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Green roof AVA gallery workshop

I’ll tell you, it’s fantastic to find yourself on a random Thursday morning sitting amidst the cutest tiny plants on a beautiful green roof. This roof sits atop the workshop at AVA Gallery in Lebanon, NH, a net-zero energy building that I visited during a field trip for my favorite engineering course so far, Sustainable Design (ENGS 44). 

I wanted to take ENGS 44 since the end of my freshman year, but I was worried that I wouldn’t be able to take it until senior year due to class scheduling conflicts. Luckily, I emailed the professor about my planning issues and he let me enroll in the class without taking one of the prerequisite courses. Thankfully, professors at Dartmouth can be flexible if you communicate with them! 

ENGS 44 teaches sustainable design for the built environment. For example, we learned about R-values as a measure of insulation for buildings, how to scale a solar PV system based on energy needs, passive cooling systems, as well as different standards for building sustainability, such as LEED, Net-Zero, and Passive House (click here for more information on the course).

We had two other field trips during the class: one to a straw-bale insulated house in Norwich, VT, so well-built that it could be heated with one small wood stove, and the other to FoCo (our dining hall) to look at how it was specifically designed with sustainability in mind. Fun fact: there is an underground hallway that connects FoCo to Collis Center, which (rumor has it) some Hanover High School students allegedly used to get into a Dartmouth student-only concert.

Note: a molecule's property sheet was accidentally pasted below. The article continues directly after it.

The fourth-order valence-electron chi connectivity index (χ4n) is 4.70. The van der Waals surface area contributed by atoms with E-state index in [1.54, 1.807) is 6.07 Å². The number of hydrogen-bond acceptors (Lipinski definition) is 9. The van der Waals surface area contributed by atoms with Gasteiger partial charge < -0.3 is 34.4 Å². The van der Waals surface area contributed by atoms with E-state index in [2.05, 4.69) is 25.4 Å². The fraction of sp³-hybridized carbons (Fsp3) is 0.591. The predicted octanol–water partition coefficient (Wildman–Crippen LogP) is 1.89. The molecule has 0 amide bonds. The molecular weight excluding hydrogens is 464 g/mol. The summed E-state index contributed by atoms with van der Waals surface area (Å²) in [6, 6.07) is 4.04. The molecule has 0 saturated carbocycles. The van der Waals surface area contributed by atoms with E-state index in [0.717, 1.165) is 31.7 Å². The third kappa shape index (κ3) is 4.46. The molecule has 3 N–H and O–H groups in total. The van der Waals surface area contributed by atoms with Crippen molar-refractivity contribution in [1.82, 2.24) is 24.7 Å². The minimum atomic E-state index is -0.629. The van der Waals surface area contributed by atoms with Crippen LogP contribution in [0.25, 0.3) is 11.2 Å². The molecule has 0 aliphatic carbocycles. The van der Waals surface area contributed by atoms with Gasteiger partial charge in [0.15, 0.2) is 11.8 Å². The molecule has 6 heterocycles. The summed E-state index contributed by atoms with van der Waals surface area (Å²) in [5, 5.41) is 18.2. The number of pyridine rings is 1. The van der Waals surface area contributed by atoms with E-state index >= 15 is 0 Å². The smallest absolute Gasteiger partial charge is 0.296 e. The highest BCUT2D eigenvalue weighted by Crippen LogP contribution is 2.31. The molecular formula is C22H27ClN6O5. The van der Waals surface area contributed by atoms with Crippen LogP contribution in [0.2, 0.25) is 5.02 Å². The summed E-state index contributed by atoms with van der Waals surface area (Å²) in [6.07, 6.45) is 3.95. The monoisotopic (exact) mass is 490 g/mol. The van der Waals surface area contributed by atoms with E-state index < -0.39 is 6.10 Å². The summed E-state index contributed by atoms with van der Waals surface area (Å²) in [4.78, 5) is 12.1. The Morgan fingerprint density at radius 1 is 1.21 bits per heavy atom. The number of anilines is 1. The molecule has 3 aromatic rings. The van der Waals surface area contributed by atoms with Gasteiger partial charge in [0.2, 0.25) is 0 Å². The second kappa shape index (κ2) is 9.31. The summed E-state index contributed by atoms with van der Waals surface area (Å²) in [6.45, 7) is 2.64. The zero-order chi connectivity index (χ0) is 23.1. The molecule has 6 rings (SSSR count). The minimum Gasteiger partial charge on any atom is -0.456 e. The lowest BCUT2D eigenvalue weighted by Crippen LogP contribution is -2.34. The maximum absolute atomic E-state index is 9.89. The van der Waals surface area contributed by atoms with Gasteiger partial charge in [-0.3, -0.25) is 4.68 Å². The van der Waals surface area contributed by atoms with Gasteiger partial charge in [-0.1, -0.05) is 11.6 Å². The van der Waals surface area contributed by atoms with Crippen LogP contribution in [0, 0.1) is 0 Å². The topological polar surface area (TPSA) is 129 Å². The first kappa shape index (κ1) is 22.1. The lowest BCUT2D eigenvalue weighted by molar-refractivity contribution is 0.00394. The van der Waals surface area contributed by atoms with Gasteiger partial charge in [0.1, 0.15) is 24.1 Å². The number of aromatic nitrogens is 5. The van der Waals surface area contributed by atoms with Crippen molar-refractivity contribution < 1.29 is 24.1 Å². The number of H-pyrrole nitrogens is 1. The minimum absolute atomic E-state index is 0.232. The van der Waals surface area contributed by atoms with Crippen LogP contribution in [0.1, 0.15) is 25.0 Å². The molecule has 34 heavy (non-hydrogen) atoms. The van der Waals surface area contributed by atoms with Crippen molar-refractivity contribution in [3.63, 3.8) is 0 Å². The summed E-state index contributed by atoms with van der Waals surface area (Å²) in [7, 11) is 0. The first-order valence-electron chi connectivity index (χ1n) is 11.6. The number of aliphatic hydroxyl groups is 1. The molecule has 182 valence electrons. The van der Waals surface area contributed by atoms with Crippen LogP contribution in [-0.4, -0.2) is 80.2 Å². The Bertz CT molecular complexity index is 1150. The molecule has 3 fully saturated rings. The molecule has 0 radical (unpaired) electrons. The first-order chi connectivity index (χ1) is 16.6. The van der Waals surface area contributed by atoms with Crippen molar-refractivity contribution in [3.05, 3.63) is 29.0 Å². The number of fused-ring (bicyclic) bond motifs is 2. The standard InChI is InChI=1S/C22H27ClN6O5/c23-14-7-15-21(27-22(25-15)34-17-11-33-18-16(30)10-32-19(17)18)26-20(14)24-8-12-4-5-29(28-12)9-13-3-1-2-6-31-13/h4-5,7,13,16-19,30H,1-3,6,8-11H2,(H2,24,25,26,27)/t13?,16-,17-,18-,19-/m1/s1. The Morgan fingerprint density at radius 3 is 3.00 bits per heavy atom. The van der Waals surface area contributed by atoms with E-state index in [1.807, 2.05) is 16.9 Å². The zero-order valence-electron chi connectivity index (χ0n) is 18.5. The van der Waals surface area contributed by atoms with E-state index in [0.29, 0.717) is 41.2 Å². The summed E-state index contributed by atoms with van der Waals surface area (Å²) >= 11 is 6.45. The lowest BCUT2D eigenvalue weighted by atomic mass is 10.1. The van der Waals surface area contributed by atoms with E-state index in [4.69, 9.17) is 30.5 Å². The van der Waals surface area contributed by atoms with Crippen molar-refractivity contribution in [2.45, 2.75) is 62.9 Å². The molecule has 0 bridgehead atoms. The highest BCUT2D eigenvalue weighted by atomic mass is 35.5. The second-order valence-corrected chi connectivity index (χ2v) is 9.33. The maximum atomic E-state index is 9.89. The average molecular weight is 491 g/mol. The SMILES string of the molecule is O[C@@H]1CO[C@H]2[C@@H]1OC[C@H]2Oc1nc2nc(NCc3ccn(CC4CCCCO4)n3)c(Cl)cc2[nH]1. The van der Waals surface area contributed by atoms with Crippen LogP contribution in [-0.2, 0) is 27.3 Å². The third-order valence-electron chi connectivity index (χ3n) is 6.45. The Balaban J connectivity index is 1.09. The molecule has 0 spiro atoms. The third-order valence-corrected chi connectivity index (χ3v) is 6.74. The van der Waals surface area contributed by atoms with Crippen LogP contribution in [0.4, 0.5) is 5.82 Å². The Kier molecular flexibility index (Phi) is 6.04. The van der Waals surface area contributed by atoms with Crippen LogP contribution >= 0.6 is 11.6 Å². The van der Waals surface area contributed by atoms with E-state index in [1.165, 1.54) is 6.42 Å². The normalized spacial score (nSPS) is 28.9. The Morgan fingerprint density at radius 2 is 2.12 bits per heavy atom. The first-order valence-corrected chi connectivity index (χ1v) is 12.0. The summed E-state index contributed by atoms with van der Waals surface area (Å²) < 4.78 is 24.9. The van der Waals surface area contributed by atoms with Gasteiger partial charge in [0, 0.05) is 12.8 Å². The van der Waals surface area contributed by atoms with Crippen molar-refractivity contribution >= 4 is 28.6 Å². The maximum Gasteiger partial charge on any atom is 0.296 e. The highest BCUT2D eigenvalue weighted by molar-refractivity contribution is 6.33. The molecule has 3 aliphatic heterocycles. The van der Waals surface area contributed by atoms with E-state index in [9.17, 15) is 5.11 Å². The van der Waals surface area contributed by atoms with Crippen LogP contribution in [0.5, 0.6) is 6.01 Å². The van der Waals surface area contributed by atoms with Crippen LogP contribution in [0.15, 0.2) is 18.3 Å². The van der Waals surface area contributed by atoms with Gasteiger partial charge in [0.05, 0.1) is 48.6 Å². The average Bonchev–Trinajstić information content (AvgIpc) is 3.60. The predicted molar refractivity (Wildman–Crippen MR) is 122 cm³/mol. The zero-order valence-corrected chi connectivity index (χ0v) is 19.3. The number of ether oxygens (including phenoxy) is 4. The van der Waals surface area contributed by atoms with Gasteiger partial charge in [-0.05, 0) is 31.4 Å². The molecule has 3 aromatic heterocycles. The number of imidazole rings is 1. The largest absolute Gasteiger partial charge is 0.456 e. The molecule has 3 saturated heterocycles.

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Tiny House HEED rendering
We ran the design of our tiny home through HEED software to determine its energy usage. This is a render of the home based on input values.

Our term-long project was to design sustainable tiny houses for diverse environments. My group designed for a hot and dry climate, which we learned called for thick walls and minimized window surface area to reduce heat gain from the sun. We chose Tucson, Arizona, my hometown, as our specific location, which gave me the opportunity use my local knowledge for aspects such as site design and landscaping.  

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HEED CO2 emission analysis
Carbon dioxide emission analysis of our home (on the left) versus a standard California home (on the right). You can see that our home has negative emissions during the middle of the day due to the energy we get from our solar panels!

This summer, I'm taking Architecture 1, and we are designing a tiny building for the Dartmouth Organic Farm. The information that I learned in ENGS 44 has given me invaluable insight for this new project, and guess what? I was lucky enough to have another field trip only last week to the Organic Farm! Keep 'em coming, Dartmouth!

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Organic Farm
Hanging out with (furry) friends at the Dartmouth Organic Farm

 

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